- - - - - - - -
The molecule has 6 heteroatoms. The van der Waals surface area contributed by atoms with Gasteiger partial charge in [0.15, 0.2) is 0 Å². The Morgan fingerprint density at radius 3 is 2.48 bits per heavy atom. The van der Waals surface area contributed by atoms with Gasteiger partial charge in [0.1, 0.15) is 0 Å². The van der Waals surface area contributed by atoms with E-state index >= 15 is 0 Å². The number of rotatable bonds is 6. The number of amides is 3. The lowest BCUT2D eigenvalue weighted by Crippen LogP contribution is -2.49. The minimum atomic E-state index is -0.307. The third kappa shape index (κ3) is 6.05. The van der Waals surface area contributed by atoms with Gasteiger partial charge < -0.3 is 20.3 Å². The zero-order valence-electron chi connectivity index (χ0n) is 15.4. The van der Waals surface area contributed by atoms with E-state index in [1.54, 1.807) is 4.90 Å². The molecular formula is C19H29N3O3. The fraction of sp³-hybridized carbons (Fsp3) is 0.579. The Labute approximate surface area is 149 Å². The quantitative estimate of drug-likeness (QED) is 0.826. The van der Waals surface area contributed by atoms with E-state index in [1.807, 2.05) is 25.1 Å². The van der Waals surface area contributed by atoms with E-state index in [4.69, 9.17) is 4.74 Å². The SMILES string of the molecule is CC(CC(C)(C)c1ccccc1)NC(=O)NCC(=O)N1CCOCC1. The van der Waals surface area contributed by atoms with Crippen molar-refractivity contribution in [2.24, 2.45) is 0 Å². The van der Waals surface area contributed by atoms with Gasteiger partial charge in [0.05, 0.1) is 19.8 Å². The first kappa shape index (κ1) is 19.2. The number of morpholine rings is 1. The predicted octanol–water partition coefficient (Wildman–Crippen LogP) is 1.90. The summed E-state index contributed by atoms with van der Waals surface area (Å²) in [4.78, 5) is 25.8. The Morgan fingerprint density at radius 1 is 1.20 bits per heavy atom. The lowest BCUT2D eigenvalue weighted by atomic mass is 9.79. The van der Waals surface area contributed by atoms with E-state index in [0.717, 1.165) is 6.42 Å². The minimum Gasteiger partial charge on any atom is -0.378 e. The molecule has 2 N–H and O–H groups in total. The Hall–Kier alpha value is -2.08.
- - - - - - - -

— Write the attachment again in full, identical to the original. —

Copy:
The molecule has 6 heteroatoms. The van der Waals surface area contributed by atoms with Gasteiger partial charge in [0.15, 0.2) is 0 Å². The Morgan fingerprint density at radius 3 is 2.48 bits per heavy atom. The van der Waals surface area contributed by atoms with Gasteiger partial charge in [0.1, 0.15) is 0 Å². The van der Waals surface area contributed by atoms with E-state index >= 15 is 0 Å². The number of rotatable bonds is 6. The number of amides is 3. The lowest BCUT2D eigenvalue weighted by Crippen LogP contribution is -2.49. The minimum atomic E-state index is -0.307. The third kappa shape index (κ3) is 6.05. The van der Waals surface area contributed by atoms with Gasteiger partial charge < -0.3 is 20.3 Å². The zero-order valence-electron chi connectivity index (χ0n) is 15.4. The van der Waals surface area contributed by atoms with E-state index in [1.54, 1.807) is 4.90 Å². The molecular formula is C19H29N3O3. The fraction of sp³-hybridized carbons (Fsp3) is 0.579. The Labute approximate surface area is 149 Å². The quantitative estimate of drug-likeness (QED) is 0.826. The van der Waals surface area contributed by atoms with E-state index in [1.807, 2.05) is 25.1 Å². The van der Waals surface area contributed by atoms with E-state index in [4.69, 9.17) is 4.74 Å². The SMILES string of the molecule is CC(CC(C)(C)c1ccccc1)NC(=O)NCC(=O)N1CCOCC1. The van der Waals surface area contributed by atoms with Crippen molar-refractivity contribution in [2.24, 2.45) is 0 Å². The van der Waals surface area contributed by atoms with Gasteiger partial charge in [0.05, 0.1) is 19.8 Å². The first kappa shape index (κ1) is 19.2. The number of morpholine rings is 1. The predicted octanol–water partition coefficient (Wildman–Crippen LogP) is 1.90. The summed E-state index contributed by atoms with van der Waals surface area (Å²) in [4.78, 5) is 25.8. The Morgan fingerprint density at radius 1 is 1.20 bits per heavy atom. The lowest BCUT2D eigenvalue weighted by atomic mass is 9.79. The van der Waals surface area contributed by atoms with E-state index in [0.717, 1.165) is 6.42 Å². The minimum Gasteiger partial charge on any atom is -0.378 e. The molecule has 2 N–H and O–H groups in total. The Hall–Kier alpha value is -2.08.